The size of audit committee is referred to as the number of directors appointed to be members in the audit committee, in this regard there could be small, medium and large audit committees (Hussain & Mustafa, 2012). Audit committee size can have a significant effect on the monitoring of earnings management (Sani et al., 2012). Malaysian Code on Corporate Governance 2007(thereafter MCCG 2007) specifies that the board should establish an audit committee comprising at least three members, the majority of whom are independent, while all members of the audit committee should be non-executive directors. However, there is a question whether larger audit committee size would lead to more effective monitoring (Sani et al., 2012). Lin et al. (2008) argued that a larger audit committee may not necessarily cause in more effective functioning as larger audit committee may lead to unnecessary debates and delay the decisions. Hussain & Mustafa (2012) also proposed that there is a positive relationship between size of audit committee and earnings management. By contrast, Yang & Krishnan(2005) found that the size of audit committee has negative significant relationship with earnings management practice, which means there should be a positive effect of having large audit committees on financial reporting quality. Abdellatif (2009) suggested that the larger size of the audit committee can mitigate effectively asymmetric information during the seasoned equity offerings. Dalton et al. (1999) found a positive relation between size and the monitoring function of the board that result in higher performance documented, which indicates the larger size of board committee, the more diverse skills and knowledge are employed to enhance monitoring work (Pierce & Zahra, 1992). There is also researcher, who found no significant relationship between audit committee size and earning management (Xie et al., 2003; Abbott et al., 2004).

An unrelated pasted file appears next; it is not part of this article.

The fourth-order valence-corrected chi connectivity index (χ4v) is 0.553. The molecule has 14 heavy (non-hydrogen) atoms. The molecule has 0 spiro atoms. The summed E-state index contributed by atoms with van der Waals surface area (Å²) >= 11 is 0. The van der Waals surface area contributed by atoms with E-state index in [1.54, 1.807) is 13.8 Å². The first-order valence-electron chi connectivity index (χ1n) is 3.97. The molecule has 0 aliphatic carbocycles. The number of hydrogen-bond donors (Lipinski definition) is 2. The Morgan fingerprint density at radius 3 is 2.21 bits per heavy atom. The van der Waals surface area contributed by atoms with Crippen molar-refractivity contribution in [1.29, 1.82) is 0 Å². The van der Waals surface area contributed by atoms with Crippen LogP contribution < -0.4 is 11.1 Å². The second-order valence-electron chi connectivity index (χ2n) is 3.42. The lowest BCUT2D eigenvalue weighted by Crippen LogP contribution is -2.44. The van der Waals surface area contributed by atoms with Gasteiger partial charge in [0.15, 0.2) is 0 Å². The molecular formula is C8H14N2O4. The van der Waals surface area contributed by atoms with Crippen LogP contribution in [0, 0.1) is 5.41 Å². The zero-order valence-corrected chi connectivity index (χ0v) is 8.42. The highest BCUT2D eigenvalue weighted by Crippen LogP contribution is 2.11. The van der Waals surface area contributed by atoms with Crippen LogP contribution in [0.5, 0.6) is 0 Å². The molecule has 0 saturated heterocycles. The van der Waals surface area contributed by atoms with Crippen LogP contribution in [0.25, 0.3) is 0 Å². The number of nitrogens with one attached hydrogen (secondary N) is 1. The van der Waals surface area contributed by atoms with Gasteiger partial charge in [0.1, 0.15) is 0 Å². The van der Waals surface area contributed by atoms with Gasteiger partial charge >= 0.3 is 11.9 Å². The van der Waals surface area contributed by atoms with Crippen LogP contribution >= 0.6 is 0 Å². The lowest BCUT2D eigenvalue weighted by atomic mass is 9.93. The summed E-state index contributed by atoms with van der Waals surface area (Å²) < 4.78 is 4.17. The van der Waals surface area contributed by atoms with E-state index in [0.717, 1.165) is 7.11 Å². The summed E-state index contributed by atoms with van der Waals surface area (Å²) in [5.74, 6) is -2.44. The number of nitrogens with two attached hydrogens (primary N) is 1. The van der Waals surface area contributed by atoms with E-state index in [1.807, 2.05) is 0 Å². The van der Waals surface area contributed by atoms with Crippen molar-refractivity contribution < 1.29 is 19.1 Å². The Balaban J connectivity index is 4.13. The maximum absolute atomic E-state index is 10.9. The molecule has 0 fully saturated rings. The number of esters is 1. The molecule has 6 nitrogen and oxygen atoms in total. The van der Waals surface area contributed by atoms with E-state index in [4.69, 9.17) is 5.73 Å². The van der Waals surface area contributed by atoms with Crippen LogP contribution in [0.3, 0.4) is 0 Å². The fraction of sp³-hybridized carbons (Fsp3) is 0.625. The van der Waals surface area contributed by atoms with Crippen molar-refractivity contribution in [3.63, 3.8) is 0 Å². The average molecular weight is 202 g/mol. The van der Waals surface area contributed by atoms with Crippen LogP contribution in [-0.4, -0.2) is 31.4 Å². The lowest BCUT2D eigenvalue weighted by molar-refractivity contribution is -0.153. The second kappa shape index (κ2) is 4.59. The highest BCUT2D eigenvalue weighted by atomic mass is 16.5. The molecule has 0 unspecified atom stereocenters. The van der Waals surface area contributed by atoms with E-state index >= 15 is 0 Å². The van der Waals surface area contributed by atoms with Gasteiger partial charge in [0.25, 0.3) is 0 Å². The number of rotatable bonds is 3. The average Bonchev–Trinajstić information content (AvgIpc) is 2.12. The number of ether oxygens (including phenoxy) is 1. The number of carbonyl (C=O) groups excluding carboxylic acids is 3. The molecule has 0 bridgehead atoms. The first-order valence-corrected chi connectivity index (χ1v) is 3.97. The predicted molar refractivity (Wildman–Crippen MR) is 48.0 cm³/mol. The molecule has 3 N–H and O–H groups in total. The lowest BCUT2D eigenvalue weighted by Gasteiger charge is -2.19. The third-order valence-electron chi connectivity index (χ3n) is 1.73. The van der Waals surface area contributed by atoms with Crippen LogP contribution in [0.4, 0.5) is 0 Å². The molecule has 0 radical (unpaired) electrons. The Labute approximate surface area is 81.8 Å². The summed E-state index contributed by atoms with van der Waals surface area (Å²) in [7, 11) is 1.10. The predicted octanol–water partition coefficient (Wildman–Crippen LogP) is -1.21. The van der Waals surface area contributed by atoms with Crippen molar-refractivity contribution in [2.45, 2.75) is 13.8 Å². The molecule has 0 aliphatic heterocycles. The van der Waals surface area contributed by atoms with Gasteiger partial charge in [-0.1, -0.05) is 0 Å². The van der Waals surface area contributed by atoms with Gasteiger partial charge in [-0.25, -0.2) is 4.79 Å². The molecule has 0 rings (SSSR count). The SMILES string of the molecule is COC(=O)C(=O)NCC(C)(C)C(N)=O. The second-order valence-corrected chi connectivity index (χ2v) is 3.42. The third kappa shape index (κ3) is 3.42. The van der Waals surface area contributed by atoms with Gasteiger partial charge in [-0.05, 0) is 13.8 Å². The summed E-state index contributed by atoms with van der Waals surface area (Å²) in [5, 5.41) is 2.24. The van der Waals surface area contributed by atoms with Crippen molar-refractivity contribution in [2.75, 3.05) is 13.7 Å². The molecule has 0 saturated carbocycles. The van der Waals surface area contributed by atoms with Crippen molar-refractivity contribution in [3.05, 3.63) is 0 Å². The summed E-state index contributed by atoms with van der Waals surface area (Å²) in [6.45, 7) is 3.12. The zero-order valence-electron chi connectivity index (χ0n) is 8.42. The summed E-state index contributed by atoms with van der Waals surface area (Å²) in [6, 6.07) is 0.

2.4.2 Independence of audit committee